In a phone call to NBC’s “Today” program Friday morning, Trump denied that he was John Miller. “No, I don’t think it — I don’t know anything about it. You’re telling me about it for the first time and it doesn’t sound like my voice at all,” he said. “I have many, many people that are trying to imitate my voice and then you can imagine that, and this sounds like one of the scams, one of the many scams — doesn’t sound like me.” Later, he was more definitive: “It was not me on the phone. And it doesn’t sound like me on the phone, I will tell you that, and it was not me on the phone. And when was this? Twenty-five years ago?”

Trump has never been terribly adamant about denying that he often made calls to reporters posing as someone else. From his earliest years in business, he occasionally called reporters using the name “John Barron.”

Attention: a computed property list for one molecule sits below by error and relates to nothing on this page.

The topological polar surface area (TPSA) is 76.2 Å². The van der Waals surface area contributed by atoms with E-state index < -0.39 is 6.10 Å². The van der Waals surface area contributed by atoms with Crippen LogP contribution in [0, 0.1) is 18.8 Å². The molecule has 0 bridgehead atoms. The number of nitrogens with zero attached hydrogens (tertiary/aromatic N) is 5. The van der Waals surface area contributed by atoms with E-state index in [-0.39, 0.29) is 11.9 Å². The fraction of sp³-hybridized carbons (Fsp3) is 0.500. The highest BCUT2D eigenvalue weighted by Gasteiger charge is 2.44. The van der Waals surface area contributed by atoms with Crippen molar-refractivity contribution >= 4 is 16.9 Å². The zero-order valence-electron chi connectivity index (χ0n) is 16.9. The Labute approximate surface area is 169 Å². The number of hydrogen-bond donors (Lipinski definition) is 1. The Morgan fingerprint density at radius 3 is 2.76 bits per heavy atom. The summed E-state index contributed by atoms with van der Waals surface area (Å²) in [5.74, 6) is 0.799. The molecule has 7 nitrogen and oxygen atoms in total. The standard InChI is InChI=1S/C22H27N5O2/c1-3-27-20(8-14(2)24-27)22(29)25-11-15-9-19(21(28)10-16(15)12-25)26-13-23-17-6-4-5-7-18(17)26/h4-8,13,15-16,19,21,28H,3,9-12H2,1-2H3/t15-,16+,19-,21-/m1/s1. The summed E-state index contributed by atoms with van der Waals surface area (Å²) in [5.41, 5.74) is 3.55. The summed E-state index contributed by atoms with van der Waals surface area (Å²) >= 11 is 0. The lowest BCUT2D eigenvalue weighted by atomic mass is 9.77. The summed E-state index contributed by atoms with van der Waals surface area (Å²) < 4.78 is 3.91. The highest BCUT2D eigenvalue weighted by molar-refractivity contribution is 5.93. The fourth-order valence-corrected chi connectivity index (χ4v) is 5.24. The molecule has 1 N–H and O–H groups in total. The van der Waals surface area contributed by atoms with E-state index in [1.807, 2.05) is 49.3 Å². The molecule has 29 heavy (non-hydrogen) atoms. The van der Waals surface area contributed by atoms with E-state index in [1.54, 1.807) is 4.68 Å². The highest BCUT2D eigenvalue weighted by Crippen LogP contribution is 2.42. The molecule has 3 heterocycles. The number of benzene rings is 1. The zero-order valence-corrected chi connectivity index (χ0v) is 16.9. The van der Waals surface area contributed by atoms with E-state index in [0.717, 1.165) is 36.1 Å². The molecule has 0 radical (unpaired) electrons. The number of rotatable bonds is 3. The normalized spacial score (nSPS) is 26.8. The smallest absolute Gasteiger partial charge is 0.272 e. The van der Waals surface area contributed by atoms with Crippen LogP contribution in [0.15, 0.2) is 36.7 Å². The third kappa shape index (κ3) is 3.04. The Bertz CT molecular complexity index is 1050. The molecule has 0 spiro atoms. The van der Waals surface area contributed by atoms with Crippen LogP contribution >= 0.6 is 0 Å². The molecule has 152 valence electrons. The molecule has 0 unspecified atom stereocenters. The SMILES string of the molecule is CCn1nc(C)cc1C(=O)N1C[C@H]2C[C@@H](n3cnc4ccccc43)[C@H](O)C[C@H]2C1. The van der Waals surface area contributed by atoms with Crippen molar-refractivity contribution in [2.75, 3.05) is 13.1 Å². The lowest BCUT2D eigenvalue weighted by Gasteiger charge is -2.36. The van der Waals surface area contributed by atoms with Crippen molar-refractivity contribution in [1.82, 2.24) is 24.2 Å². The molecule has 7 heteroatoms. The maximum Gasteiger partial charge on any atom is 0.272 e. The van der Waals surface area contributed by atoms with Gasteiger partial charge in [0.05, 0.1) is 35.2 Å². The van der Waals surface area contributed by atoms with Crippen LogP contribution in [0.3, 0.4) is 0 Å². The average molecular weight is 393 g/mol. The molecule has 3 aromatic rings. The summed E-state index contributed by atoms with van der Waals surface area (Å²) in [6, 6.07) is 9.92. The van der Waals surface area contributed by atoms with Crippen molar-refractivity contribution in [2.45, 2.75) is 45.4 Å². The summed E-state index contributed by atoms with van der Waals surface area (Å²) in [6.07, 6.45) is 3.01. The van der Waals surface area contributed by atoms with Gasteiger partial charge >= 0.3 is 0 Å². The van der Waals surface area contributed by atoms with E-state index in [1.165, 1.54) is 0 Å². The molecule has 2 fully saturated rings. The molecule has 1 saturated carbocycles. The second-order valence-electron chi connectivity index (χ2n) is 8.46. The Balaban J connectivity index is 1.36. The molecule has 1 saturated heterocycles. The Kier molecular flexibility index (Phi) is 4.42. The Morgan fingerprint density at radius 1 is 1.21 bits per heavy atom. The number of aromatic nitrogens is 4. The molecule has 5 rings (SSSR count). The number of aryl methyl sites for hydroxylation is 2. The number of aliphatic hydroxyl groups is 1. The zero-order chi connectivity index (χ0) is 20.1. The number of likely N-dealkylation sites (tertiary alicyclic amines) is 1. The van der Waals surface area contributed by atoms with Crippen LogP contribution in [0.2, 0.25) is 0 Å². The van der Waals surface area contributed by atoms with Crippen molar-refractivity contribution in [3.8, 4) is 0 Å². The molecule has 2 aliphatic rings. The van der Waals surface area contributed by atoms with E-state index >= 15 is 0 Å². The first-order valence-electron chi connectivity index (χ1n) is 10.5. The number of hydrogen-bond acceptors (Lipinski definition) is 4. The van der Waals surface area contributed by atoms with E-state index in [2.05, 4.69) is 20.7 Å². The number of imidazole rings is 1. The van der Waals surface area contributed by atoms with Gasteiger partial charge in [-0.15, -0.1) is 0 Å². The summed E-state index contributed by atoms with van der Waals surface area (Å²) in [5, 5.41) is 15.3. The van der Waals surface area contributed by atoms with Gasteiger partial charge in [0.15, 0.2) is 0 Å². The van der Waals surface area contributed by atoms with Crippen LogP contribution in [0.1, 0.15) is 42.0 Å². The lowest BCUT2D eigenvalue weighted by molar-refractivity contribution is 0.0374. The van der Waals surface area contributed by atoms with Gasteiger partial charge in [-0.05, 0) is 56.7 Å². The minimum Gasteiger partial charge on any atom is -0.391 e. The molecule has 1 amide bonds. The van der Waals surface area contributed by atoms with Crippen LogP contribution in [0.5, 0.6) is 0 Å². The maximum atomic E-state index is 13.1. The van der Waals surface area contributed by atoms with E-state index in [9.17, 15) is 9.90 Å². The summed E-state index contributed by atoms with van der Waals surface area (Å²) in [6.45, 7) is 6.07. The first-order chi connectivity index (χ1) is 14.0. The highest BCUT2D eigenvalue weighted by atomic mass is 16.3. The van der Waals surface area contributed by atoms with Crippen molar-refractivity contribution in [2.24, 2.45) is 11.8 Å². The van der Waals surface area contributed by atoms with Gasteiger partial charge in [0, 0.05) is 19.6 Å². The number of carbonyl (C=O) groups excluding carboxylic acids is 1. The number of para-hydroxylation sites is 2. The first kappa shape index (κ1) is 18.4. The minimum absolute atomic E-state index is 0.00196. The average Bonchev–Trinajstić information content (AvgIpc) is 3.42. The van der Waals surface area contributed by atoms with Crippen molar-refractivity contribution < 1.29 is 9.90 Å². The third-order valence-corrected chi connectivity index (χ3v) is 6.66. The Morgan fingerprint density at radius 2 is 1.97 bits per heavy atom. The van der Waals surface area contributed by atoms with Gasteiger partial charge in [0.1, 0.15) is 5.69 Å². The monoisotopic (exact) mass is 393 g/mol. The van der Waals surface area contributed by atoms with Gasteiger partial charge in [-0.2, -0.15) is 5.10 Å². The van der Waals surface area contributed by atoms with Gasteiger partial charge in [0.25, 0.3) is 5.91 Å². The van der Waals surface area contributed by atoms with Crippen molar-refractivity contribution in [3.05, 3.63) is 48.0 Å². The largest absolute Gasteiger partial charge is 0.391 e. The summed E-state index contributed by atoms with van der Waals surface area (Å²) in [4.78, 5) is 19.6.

Trump’s fascination with the name “Barron” persisted for decades. When he was seeing Maples while still married to Ivana, he sometimes used the code name “the Baron” when he left messages for her. In 2004, when Trump commissioned a dramatic TV series based on the life of a New York real estate mogul like him, his only request to the writer was to name the main character “Barron.” And when Trump and his third wife, Melania, had a son, they named him Barron.


A few weeks later, when People ran a story about Trump and Maples getting engaged, Trump was quoted saying that the John Miller call was a “joke gone awry.”

The Washington Post piece goes on to list folks who listened to the recording and clearly recognized the voice as Donald Trump’s, including his former wife Marla Maples and longtime friend Cindy Adams. Plus, the story lists other reporters who recall getting calls from a “John Miller” about The Donald back in the day.

Listen below: